Measuring Canine Cleverness – The New ‘Dog IQ Test’

This is an article sent in by Sally Jenson

Ever laughed at a dog doing something ‘dumb’, only to be hotly informed by the owner that they’re very clever, actually? Ever wondered why one of your dogs can steal food from behind closed doors while the other can’t seem to work out that its tail is actually a part of its body? Well, researchers at the London School of Economics and Edinburgh University are working on a way which could help to settle these issues for good. They’re devising what they describe as a ‘canine IQ test’, which they believe will tell us a lot about how intelligence works in all animals (as well as rating your dog’s grey matter!).

Canine Intelligence

Dog owners and lovers have known for decades that dogs have definite variations in brainpower, and that canine intelligence can be rated in a similar manner to human intelligence. It’s just taken a little while for science to catch on. For example, anyone who has worked with both border collies and with great danes will tell you in a trice that the former are just stuffed with smarts while the latter couldn’t think their way out of a paper bag. There have also been amateur tests to determine the relative intelligence of your dog around for a while now. This, however, is the first properly controlled and scientifically devised canine ‘IQ test’. Researchers tested 68 border collies, using methods which on the surface seem really quite similar to the methods which have been used to test canine intelligence in an amateur capacity for some time. Tasks were set, such as working out puzzles in order to get food, understanding pointing and so on. However, it’s what will be done with the data which sets this study apart.

Intelligence And Health

Just like humans, dogs get dementia. Just like with humans, there’s not much which can be done about it other than to make sure that all the relevant contingencies are covered for and to ensure that they are as happy and comfortable as possible. It’s thought, however, that a clearer understanding of how intelligence and dementia interact may be able to provide breakthroughs when it comes to treatment. It makes sense to use dogs for such studies, as their lifespans are shorter than those of humans, which makes the process of gathering such data that much quicker. Now that the researchers have established that canine intelligence works in a similar way to human intelligence, we can observe doggy dementia and perhaps extrapolate some truths about brains and dementia in general from them. Furthermore, it’s generally known that smarter people tend to live longer than those who have lower IQs. However, environmental factors such as diet and alcohol consumption sometimes skew these results. Dogs which are well looked-after, with consistently healthy diets no matter their IQ scores, could provide some deeper insights into precisely how the relationship between intelligence and lifespan works. Ultimately, this information and the potential healthcare interventions we can develop from it may help both humans and dogs.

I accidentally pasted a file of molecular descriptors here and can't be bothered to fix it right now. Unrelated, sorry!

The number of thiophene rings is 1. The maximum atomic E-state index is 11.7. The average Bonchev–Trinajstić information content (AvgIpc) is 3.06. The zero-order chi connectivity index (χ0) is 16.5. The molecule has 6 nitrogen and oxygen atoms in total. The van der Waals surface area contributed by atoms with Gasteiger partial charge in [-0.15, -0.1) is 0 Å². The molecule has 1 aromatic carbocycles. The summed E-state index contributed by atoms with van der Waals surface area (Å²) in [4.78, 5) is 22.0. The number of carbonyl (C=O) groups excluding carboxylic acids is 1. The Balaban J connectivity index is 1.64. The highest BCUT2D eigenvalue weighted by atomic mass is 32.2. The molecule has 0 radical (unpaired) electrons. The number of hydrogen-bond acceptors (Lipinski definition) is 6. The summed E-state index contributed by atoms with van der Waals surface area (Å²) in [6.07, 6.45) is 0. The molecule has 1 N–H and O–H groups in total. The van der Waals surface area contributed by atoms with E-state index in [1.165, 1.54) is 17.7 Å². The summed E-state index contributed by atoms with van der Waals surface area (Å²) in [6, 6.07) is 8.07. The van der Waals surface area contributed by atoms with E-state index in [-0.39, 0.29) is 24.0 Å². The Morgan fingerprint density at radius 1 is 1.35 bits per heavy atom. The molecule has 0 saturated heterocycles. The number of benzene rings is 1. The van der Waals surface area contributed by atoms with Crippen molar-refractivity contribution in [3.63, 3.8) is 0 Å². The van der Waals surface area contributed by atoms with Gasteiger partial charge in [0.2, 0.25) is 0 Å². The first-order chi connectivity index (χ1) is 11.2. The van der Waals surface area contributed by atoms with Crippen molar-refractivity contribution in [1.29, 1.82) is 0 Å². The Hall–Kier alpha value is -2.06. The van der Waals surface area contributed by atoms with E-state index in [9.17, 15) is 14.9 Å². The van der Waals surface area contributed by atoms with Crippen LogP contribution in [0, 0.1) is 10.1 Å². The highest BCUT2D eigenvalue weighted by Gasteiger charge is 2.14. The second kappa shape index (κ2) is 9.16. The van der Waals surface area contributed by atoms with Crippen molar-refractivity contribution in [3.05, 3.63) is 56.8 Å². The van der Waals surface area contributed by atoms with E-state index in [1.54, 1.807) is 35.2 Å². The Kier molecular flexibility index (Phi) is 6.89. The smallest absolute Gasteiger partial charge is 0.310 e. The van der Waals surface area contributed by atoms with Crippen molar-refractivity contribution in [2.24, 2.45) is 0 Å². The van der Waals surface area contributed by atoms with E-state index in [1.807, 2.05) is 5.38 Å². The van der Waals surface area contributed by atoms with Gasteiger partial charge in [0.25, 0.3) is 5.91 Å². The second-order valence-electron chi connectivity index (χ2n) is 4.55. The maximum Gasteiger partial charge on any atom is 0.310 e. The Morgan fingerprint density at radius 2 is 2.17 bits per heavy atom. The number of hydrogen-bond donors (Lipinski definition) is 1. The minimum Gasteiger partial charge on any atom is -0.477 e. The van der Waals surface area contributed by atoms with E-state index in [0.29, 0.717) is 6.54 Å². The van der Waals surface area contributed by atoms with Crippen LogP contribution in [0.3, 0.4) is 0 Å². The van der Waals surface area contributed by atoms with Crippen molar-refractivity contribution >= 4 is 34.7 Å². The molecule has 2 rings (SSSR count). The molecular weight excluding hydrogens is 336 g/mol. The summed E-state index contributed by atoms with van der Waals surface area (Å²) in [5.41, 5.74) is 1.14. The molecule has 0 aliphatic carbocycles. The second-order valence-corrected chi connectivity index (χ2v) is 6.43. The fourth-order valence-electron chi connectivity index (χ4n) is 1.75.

Testing with animals is always a controversial subject, and it’s sadly true that all too often the animals which are used in scientific experiments are treated abominably. In this case, however, researchers have been very keen to stress that the dogs used have been well treated. Indeed, they have stated that the dogs are “willing to participate” and “seem to enjoy taking part”. Given that the majority of the IQ tests seem to involve food or toys, this is perhaps no surprise!

How Clever Is Your Dog?

You can probably get a rough idea of your dog’s intelligence by looking up their breed’s reputation for braininess. This does not, however, provide a hard and fast rule. It’s also worth noting that some dogs which seem ‘clever’ are simply extremely well-trained, and vice versa. If you want to know how clever your dog is, you’ll probably need to combine general observation of your dog with a few simple tests. If you think your dog might be exceptionally bright, or exceptionally stupid, have a go at this online test (you, that is, not your dog. No dog is THAT clever!). It’s not particularly scientific, though, so don’t take its results too much to heart!



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